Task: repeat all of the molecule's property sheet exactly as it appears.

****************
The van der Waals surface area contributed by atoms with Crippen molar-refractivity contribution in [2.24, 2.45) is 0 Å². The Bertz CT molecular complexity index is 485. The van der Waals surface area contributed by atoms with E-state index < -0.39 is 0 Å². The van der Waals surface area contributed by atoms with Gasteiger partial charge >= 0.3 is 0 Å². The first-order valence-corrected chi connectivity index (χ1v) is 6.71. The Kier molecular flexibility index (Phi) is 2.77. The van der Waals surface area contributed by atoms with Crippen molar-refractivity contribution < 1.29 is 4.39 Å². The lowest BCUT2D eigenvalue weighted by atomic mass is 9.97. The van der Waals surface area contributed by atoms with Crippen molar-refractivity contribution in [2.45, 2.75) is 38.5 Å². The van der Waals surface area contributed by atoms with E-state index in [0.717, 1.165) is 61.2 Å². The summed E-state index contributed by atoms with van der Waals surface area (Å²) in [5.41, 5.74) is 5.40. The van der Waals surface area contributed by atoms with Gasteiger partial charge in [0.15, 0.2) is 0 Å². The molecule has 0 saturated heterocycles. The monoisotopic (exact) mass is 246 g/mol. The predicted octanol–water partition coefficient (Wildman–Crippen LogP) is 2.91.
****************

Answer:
The van der Waals surface area contributed by atoms with Crippen molar-refractivity contribution in [2.24, 2.45) is 0 Å². The Bertz CT molecular complexity index is 485. The van der Waals surface area contributed by atoms with E-state index < -0.39 is 0 Å². The van der Waals surface area contributed by atoms with Gasteiger partial charge >= 0.3 is 0 Å². The first-order valence-corrected chi connectivity index (χ1v) is 6.71. The Kier molecular flexibility index (Phi) is 2.77. The van der Waals surface area contributed by atoms with Crippen molar-refractivity contribution < 1.29 is 4.39 Å². The lowest BCUT2D eigenvalue weighted by atomic mass is 9.97. The van der Waals surface area contributed by atoms with Crippen molar-refractivity contribution in [2.45, 2.75) is 38.5 Å². The van der Waals surface area contributed by atoms with E-state index in [0.717, 1.165) is 61.2 Å². The summed E-state index contributed by atoms with van der Waals surface area (Å²) in [5.41, 5.74) is 5.40. The van der Waals surface area contributed by atoms with Gasteiger partial charge in [0.15, 0.2) is 0 Å². The molecule has 0 saturated heterocycles. The monoisotopic (exact) mass is 246 g/mol. The predicted octanol–water partition coefficient (Wildman–Crippen LogP) is 2.91.